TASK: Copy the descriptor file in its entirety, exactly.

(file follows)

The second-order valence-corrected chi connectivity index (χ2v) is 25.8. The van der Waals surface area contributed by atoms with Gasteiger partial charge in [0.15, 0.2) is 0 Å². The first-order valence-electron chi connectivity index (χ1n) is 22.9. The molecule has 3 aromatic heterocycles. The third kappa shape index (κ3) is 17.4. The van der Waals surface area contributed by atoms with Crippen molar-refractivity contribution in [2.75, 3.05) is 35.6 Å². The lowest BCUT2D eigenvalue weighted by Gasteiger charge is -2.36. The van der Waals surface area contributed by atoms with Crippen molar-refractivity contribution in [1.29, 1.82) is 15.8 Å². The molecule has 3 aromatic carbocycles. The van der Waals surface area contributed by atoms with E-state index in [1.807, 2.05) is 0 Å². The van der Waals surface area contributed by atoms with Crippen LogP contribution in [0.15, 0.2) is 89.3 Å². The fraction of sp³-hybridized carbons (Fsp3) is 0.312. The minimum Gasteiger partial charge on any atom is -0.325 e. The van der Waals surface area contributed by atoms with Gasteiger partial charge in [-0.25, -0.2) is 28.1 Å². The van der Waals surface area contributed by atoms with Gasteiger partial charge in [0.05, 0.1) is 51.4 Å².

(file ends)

The second-order valence-corrected chi connectivity index (χ2v) is 25.8. The van der Waals surface area contributed by atoms with Gasteiger partial charge in [0.15, 0.2) is 0 Å². The first-order valence-electron chi connectivity index (χ1n) is 22.9. The molecule has 3 aromatic heterocycles. The third kappa shape index (κ3) is 17.4. The van der Waals surface area contributed by atoms with Crippen molar-refractivity contribution in [2.75, 3.05) is 35.6 Å². The lowest BCUT2D eigenvalue weighted by Gasteiger charge is -2.36. The van der Waals surface area contributed by atoms with Crippen molar-refractivity contribution in [1.29, 1.82) is 15.8 Å². The molecule has 3 aromatic carbocycles. The van der Waals surface area contributed by atoms with E-state index in [1.807, 2.05) is 0 Å². The van der Waals surface area contributed by atoms with Crippen LogP contribution in [0.15, 0.2) is 89.3 Å². The fraction of sp³-hybridized carbons (Fsp3) is 0.312. The minimum Gasteiger partial charge on any atom is -0.325 e. The van der Waals surface area contributed by atoms with Gasteiger partial charge in [-0.25, -0.2) is 28.1 Å². The van der Waals surface area contributed by atoms with Gasteiger partial charge in [0.05, 0.1) is 51.4 Å².